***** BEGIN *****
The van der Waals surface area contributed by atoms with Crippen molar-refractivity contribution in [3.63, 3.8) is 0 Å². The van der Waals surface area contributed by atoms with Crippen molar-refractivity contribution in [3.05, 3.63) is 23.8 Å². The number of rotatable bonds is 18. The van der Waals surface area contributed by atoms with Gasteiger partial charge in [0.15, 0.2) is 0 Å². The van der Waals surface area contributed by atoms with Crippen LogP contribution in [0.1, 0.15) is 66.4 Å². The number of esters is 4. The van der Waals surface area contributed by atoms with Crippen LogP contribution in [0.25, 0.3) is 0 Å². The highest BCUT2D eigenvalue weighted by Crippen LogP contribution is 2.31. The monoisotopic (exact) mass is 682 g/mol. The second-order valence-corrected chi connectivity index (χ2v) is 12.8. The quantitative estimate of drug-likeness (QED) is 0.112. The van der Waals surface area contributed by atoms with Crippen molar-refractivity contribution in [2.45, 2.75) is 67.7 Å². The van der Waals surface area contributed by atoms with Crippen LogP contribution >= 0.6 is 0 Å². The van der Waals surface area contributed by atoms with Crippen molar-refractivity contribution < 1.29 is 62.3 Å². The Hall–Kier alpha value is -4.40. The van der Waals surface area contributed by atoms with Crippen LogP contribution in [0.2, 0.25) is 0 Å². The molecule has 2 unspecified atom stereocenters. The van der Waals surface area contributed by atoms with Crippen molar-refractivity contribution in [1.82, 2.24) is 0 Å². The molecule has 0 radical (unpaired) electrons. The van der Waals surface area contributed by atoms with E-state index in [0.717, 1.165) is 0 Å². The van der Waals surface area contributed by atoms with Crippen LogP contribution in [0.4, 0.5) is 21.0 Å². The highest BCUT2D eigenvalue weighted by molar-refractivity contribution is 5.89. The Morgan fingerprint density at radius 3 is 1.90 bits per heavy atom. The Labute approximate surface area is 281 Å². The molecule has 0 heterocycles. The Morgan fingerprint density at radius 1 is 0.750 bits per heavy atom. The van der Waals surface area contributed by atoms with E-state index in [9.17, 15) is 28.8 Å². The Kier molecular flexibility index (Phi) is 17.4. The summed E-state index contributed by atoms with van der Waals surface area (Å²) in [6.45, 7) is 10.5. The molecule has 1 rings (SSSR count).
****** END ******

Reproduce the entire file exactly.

The van der Waals surface area contributed by atoms with Crippen molar-refractivity contribution in [3.63, 3.8) is 0 Å². The van der Waals surface area contributed by atoms with Crippen molar-refractivity contribution in [3.05, 3.63) is 23.8 Å². The number of rotatable bonds is 18. The van der Waals surface area contributed by atoms with Gasteiger partial charge in [0.15, 0.2) is 0 Å². The van der Waals surface area contributed by atoms with Crippen LogP contribution in [0.1, 0.15) is 66.4 Å². The number of esters is 4. The van der Waals surface area contributed by atoms with Crippen LogP contribution in [0.25, 0.3) is 0 Å². The highest BCUT2D eigenvalue weighted by Crippen LogP contribution is 2.31. The monoisotopic (exact) mass is 682 g/mol. The second-order valence-corrected chi connectivity index (χ2v) is 12.8. The quantitative estimate of drug-likeness (QED) is 0.112. The van der Waals surface area contributed by atoms with Crippen molar-refractivity contribution in [2.45, 2.75) is 67.7 Å². The van der Waals surface area contributed by atoms with Crippen LogP contribution >= 0.6 is 0 Å². The van der Waals surface area contributed by atoms with Crippen molar-refractivity contribution < 1.29 is 62.3 Å². The Hall–Kier alpha value is -4.40. The van der Waals surface area contributed by atoms with Crippen LogP contribution in [0.2, 0.25) is 0 Å². The molecule has 2 unspecified atom stereocenters. The van der Waals surface area contributed by atoms with Crippen molar-refractivity contribution in [1.82, 2.24) is 0 Å². The molecule has 0 radical (unpaired) electrons. The van der Waals surface area contributed by atoms with E-state index in [0.717, 1.165) is 0 Å². The van der Waals surface area contributed by atoms with Crippen LogP contribution in [0.4, 0.5) is 21.0 Å². The highest BCUT2D eigenvalue weighted by molar-refractivity contribution is 5.89. The Morgan fingerprint density at radius 3 is 1.90 bits per heavy atom. The Labute approximate surface area is 281 Å². The molecule has 0 heterocycles. The Morgan fingerprint density at radius 1 is 0.750 bits per heavy atom. The van der Waals surface area contributed by atoms with E-state index in [9.17, 15) is 28.8 Å². The Kier molecular flexibility index (Phi) is 17.4. The summed E-state index contributed by atoms with van der Waals surface area (Å²) in [6.45, 7) is 10.5. The molecule has 1 rings (SSSR count).